Book Review: The End of Infinity

Before you read on, please note that this is book #3 in the Jack Blank trilogy by Matt Myklusch. His first book I read and reviewed can be found here, and the second, here.

If you have never read any of the books in this trilogy, please read this review at your own risk, because I shall be discussing characters and other whatnot that could spoil your Imagine Nation journey. Thank you for your consideration.

The End of Infinity
Matt Myklusch
Genre: Fantasy, Sci-Fi, perhaps a touch of Dystopian
Star Rating (out of five): 4.7


All his life, people have told Jack Blank what his future holds. He hasn’t always liked what they’ve had to say, but there have been times when he’s wondered if they were right.
As the Imagine Nation’s final battle with the Rüstov draws near, Jack’s future is almost upon him. He and his friends will each need their unique powers and abilities to help stop the Rüstov and win the war. But are they prepared to use those powers against the most terrifying and dangerous enemy of all—the one inside of Jack?
The time has come for Jack to choose his path and discover for himself if he will become the hero that the Imagine Nation—and the world—needs him to be, or the cause of its total destruction.


Wow. I mean, If an author is able to make you want to punch a few pillows and kick the neighbor's ferret over a plot twist, you know that they are excellent writers.

There was hardly a gap in time between book 2's ending and book 3's beginning, and this gave me a bit  of a turn trying to figure it out at first. Of course, there's been a monster gap in time from when I read the other two books and this one. For the life of me, throughout this entire book I could not remember who Midknight was, and why he was there. I only knew he was fighting with the good guys.

Which brings me to this topic. Many authors sit and explain things, paragraph after paragraph, dumping info on us, making our heads spin. Myklusch, on the other hand, is an expert at HIDING things from the reader. He gives his main character, Jack, an awesome idea to defeat so-and-so, but he never tells us what it is until about five chapters later, when it comes into play brilliantly. The author is so good and knowing what his readers want to happen, and then doing the opposite while he plays behind-the-scenes and twists things even more.

Myklusch's plot twists were insane. It averaged at a plot twist per chapter. How he came up with all these ideas, I'll never know. He was able to incorporate almost every single character that I came to know through his books. And he was able to incorporate them into the story without it seeming like he was trying to hard, and still give the book suspense and mystery. There were several times where I wanted to just feed the book to my dog because the plot twist made me so upset. (I don't think my dog's mouth would've fit around it, though.)

As much as I adore this series, I do think Myklusch's editor ought to have been a smidge more careful. I saw typos here and there (like when he said "a" instead of "as"), there was one time where he had three punctuation marks in a row (It was: ?!!), and there was yet another time when he wrote that Jazen did something instead of saying Midknight did it. It would've been impossible for Jazen to be flying a fighter jet and playing chicken when he was inside of a building. If you weren't paying close attention, this could've been quite a nasty confusion zone, or you might've just skimmed over it.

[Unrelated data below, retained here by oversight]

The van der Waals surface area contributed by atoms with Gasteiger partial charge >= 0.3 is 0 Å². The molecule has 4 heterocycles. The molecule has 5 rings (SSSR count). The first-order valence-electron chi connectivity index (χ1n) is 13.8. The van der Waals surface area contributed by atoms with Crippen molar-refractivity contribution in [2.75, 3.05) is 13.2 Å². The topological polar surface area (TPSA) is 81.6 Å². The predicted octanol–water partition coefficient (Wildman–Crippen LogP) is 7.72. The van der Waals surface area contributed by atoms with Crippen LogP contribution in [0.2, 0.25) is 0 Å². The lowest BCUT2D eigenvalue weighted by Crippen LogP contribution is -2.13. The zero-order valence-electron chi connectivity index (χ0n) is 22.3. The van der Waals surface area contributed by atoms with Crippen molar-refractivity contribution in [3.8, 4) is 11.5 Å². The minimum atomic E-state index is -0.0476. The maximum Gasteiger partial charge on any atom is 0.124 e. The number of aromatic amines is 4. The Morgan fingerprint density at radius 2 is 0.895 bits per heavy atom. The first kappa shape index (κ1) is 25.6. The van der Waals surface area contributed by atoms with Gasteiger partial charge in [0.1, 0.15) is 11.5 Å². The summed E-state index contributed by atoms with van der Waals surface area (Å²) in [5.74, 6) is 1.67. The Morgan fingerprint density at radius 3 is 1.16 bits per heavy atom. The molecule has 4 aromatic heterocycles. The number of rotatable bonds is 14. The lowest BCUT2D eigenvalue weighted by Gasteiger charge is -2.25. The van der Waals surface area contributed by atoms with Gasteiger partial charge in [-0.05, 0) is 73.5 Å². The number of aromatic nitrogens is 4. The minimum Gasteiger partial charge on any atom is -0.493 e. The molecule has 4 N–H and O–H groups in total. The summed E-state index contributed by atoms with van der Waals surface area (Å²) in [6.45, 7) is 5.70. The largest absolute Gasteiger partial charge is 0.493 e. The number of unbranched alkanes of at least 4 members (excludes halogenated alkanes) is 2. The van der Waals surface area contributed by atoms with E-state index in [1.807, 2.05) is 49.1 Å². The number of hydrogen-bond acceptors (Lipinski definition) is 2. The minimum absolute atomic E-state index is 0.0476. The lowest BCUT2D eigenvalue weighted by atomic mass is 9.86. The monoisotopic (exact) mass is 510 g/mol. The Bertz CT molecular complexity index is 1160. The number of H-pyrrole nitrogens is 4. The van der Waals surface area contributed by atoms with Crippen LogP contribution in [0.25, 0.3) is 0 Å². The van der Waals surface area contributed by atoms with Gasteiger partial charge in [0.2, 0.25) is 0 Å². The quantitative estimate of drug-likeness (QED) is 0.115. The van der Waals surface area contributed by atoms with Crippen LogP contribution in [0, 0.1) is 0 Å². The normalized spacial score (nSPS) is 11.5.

This book also had it's fair share of humor by using both dialogue and observations. I quite enjoy things that are funny, so this fit the bill.

Matt gives his readers challenging vocabulary. He stuck words in there that forced me to hunt down a dictionary and flip through the pages. I was glad of the challenge. His diversity of words kept things from being monotonous.

The first two books almost led up to this one. Yes, those both had their own plots, and yes, they are needed to read the third. But this book was definitely the one that said whether the city would be saved, or become the Rüstov's new territory. There were so many battle scenes, and I for one was holding my breath during them (nearly keeled over during that particularly heart-wrenching scene).

If Matt decides to write more books in the future, I'll be first in line to snag a copy. That's how good these books are.

PICK UP The Accidental Hero (also known as Jack Blank and the Imagine Nation) TODAY! in right now. Go!


  1. Good review. I say this entirely too conceitedly, considering it's quite a bit like my review. I didn't pick up on the typographical errors, though-- and that would be the typist's mistake.

    1. Thanks.

      Normally I wouldn't pick up on those errors either, but for some reason they popped out at me. But those are just minor picky details. I thoroughly enjoyed the book.

    2. Indeed... I enjoyed it even more with the author's signature inside the front cover, as well as the author's drawing of Revile. But that's just me.

    3. Ah, you won that copy didn't you? Very cool. I wish I'd known about that contest. Then again, I never win anything so... *shrug*


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